Plastics are one of the basic building components that have changed the way many of our everyday products are made. From a simple toothbrush to a ballistic tip of a projectile used by the military, the use of plastics is present everywhere. With its relatively low cost, ease of manufacture, durability and water resistance, plastics have replaced many traditional items made of paper, metal, glass and ceramics. Advances in chemical engineering, injection molding, 3-D printing, precision machining and surface finishing are continually pushing plastics into an ever expanding arena of manufacturing.
Some of the first organic plastics were discovered in the mid 1800’s but much of the foundation for the field of modern plastics was laid around the turn of the 20th century. Chemists like Herman Mark, the father of polymer physics, Hermann Staudinger and Leo Baekeland were pioneers in the infant industry. Baekeland is credited with coining the term “plastics” after successfully creating the first fully synthetic plastic, bakelite, in 1907 in New York.
Plastics are a group of synthetic or semi-synthetic organic compounds commonly derived from petrochemicals, with a smaller sub-set of these compounds made from natural materials. Plasticity, the ability of any material to irreversibly deform without breaking, is a result of blending organic polymers with a high molecular mass with other substances. By isolating the specific applications, chemists are continually designing new custom grades of plastics used in everything from automotive housings to bags and hooks used in the medical industry.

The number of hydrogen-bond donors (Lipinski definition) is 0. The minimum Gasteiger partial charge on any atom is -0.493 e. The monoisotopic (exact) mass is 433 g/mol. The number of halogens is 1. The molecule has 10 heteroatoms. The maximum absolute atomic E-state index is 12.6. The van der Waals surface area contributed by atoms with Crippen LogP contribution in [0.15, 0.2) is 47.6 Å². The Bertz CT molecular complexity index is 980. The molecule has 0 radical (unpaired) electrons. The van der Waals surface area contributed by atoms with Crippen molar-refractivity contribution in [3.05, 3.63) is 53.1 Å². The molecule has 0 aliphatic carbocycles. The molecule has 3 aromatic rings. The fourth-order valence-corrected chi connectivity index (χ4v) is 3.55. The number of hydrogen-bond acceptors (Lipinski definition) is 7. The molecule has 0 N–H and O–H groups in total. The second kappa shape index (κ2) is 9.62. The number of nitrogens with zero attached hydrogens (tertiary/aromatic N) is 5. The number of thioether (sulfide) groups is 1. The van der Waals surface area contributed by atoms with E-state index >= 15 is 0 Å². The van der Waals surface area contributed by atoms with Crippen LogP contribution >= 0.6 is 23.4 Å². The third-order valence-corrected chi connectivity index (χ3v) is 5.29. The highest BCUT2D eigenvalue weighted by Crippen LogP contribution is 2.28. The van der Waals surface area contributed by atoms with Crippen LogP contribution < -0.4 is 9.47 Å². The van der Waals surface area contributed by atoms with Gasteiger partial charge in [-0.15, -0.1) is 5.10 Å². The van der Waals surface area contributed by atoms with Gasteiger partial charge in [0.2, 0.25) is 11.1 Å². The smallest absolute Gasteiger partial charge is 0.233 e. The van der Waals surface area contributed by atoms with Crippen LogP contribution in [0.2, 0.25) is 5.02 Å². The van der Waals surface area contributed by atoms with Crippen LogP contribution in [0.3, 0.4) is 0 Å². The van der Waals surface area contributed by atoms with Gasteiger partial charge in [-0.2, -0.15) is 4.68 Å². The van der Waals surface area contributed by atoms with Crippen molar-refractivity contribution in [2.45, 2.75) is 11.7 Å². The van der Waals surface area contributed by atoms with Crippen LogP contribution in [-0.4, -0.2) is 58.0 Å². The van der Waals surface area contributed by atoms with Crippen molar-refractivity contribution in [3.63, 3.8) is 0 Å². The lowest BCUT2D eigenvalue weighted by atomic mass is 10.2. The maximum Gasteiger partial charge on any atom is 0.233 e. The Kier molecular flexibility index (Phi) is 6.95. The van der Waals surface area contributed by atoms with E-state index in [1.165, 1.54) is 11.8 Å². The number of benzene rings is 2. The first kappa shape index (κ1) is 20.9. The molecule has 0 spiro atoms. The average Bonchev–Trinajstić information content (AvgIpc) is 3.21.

Industrial plastics are available in tubes, rods, sheets, flats and pellets. Most are able to be processed with standard metalworking method and many can be fused together with custom welding rods and a plastic welder. Many of the burrs and machining lines can be mitigated through the use of centrifugal barrel finishing and vibratory deburring.
After heating the pellets and mixing them with other fillers and colorants, the molten mixture can be extruded (pushed) through specially designed dies to produce the desired profile. By using injection molding, the same molten material is forced into a machined cavity and allowed to cool. The resulting component typically requires some measure of plastic polishing through either deburring, deflashing or polishing.
The use of plastics in 3-D printing has exploded in recent years. In this type of additive processing, material is deposited in layers thermally, with UV light, with lasers or other means of curing the base polymer through the use of three dimensional CAD files. It has allowed OEM’s, aerospace and medical manufacturers to produce prototypes very inexpensively when compared to tradition fabrication. The resulting parts can be made into finished parts by deflashing with tumbling media through one or more plastic finishing techniques.
ISO Finishing has worked with OEM’s serving the cosmetic industry to injection molding companies serving the dental industry. We’ve cataloged isotropic finishing processes using select tumbling media to match the perfect plastic polishing program for your specific product or application. Send us your waterjet, machined, or injection molded parts and we’ll show you how our vibratory deburring and centrifugal polishing can give you and your customers the best product possible. Our plastic finishing services are unmatched – call today.